Of course, you can put more supplies in your checked-in luggage too, just to be extra prepared. If you’re heading to a sunny destination, remember the sun can dry out the baseplate, so you may find you have to change your bag more frequently. If you’re going to be sunbathing or swimming, pack some smaller pouches to use with swimwear, and don’t worry about getting your bag wet – that can actually increase the strength of the adhesive on your pouch.
Keep supplies handy
Remember, you can’t carry scissors in your hand luggage, so pre-cut all the ostomy bags you’ll need for your holiday. It’s a good idea too to take more of everything than you’d usually use, including wipes, adhesive, bags, disposal bags and so on. Perhaps you can ask your travelling companion to carry a few supplies for you too if they have room in their hand luggage and have not gone over their liquid allowance. Before you travel, make sure you check the amount of medical/ostomy-related fluids that are allowed to be carried on board. Liquids can usually only be carried in 100ml containers, up to one litre, and should be displayed in clear re-sealable bags, which can be picked up at the airport.
We’re here for you
It’s also a good idea to have a small bag packed within your hand luggage with all the kit you need for a quick change if necessary. There’s not much space in the on-board toilet, so taking in just what you need will make for a much more comfortable experience.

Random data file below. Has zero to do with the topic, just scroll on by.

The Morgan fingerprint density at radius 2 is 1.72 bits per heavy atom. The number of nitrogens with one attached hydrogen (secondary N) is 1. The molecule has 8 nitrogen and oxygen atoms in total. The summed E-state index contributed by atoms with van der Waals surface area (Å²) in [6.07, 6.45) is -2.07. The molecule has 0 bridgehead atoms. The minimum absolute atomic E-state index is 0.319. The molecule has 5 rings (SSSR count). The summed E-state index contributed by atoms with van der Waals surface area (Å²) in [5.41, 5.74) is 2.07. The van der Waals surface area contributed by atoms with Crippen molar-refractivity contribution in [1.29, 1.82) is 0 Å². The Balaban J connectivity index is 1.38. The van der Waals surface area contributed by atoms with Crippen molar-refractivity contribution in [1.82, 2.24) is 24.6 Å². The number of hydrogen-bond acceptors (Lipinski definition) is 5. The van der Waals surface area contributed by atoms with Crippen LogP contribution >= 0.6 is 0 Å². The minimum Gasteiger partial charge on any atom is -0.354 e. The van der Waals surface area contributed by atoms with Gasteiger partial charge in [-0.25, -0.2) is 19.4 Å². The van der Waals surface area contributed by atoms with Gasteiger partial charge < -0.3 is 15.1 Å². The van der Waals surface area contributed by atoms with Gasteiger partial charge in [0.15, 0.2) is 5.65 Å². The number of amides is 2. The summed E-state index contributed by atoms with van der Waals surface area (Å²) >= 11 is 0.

Preparing in this way should ensure you have a holiday free from any concerns. However, if the worst does happen, and you do run out of supplies during your trip we’re here for you. ConvaTec support centres are based all over Europe, with help and advice always just a phone call away if you need us.
At the airport
Take any stress out of travelling by leaving home in plenty of time and getting to the airport well in advance of your flight. If there are any issues at check-in with the medicines/supplies you are carrying, you won’t be rushing, meaning you begin your travels feeling relaxed and ready to enjoy your holiday.
If you’ve brought a doctor’s note or have a Sunflower Hidden Disability lanyard, show them throughout your airport journey so that staff know you may require extra assistance and/or privacy at each stage.
Relax & shop
Shopping and enjoying a drink or a bite to eat at the airport is all part of the fun when travelling. Remember to eat slowly so that you’re not swallowing too much air, and you’ll want to avoid the types of food that you know produce gas, as well as carbonated drinks both at the airport and when flying. Do keep hydrated by drinking plenty of water.
Once your flight has been called, go to the nearest toilet to your gate and empty your pouch just before boarding. All you have to do then is relax, enjoy the flight and look forward to the adventures that lie ahead.
Your essential travel items
For worry-free travelling with an ostomy, check out this list of essential items before you check in for your flight:
- Pack your supplies of pre-cut pouches (remember, scissors cannot be packed in your hand luggage), skin barriers, adhesive wipes, wet wipes, disposal bags, tissues and any other essential ostomy accessories in your hand luggage – taking enough for your entire holiday
- Smaller pouches for use with swimwear
- Clear, resealable bags for liquids under 100ml
- A quick-change kit in a smaller separate bag
- Rehydration sachets/diarrhoea medication
- Spare change of clothes, just in case
- Your EHIC or GHIC card and holiday insurance details
- A doctor’s note and/or Sunflower Hidden Disability lanyard
- A list of ostomy-related phrases in the language of your destination
- The phone number of the relevant ConvaTec European support centre
We hope this advice helps you to travel with confidence. Happy holidays!